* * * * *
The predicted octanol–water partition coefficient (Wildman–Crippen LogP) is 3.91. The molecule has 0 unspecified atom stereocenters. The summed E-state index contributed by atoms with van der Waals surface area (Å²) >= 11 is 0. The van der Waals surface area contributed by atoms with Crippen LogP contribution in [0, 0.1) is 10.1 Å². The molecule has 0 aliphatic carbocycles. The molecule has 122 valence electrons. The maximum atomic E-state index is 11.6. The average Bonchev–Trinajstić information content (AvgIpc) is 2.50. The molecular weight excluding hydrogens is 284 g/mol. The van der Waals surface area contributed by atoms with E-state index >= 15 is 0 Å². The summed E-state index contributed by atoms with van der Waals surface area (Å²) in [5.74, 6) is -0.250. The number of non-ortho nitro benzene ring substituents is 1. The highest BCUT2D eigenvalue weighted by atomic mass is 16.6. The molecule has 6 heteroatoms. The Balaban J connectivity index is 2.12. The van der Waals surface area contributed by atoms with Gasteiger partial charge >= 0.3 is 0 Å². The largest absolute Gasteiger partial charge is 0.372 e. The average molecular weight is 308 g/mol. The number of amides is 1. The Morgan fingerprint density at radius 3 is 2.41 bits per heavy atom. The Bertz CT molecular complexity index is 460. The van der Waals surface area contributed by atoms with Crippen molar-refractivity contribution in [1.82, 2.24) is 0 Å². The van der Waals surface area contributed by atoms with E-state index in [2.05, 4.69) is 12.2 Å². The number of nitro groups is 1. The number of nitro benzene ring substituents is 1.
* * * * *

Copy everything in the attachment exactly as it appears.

The predicted octanol–water partition coefficient (Wildman–Crippen LogP) is 3.91. The molecule has 0 unspecified atom stereocenters. The summed E-state index contributed by atoms with van der Waals surface area (Å²) >= 11 is 0. The van der Waals surface area contributed by atoms with Crippen LogP contribution in [0, 0.1) is 10.1 Å². The molecule has 0 aliphatic carbocycles. The molecule has 122 valence electrons. The maximum atomic E-state index is 11.6. The average Bonchev–Trinajstić information content (AvgIpc) is 2.50. The molecular weight excluding hydrogens is 284 g/mol. The van der Waals surface area contributed by atoms with E-state index >= 15 is 0 Å². The summed E-state index contributed by atoms with van der Waals surface area (Å²) in [5.74, 6) is -0.250. The number of non-ortho nitro benzene ring substituents is 1. The highest BCUT2D eigenvalue weighted by atomic mass is 16.6. The molecule has 6 heteroatoms. The Balaban J connectivity index is 2.12. The van der Waals surface area contributed by atoms with Gasteiger partial charge >= 0.3 is 0 Å². The largest absolute Gasteiger partial charge is 0.372 e. The average molecular weight is 308 g/mol. The number of amides is 1. The Morgan fingerprint density at radius 3 is 2.41 bits per heavy atom. The Bertz CT molecular complexity index is 460. The van der Waals surface area contributed by atoms with Crippen molar-refractivity contribution in [1.82, 2.24) is 0 Å². The van der Waals surface area contributed by atoms with E-state index in [2.05, 4.69) is 12.2 Å². The number of nitro groups is 1. The number of nitro benzene ring substituents is 1.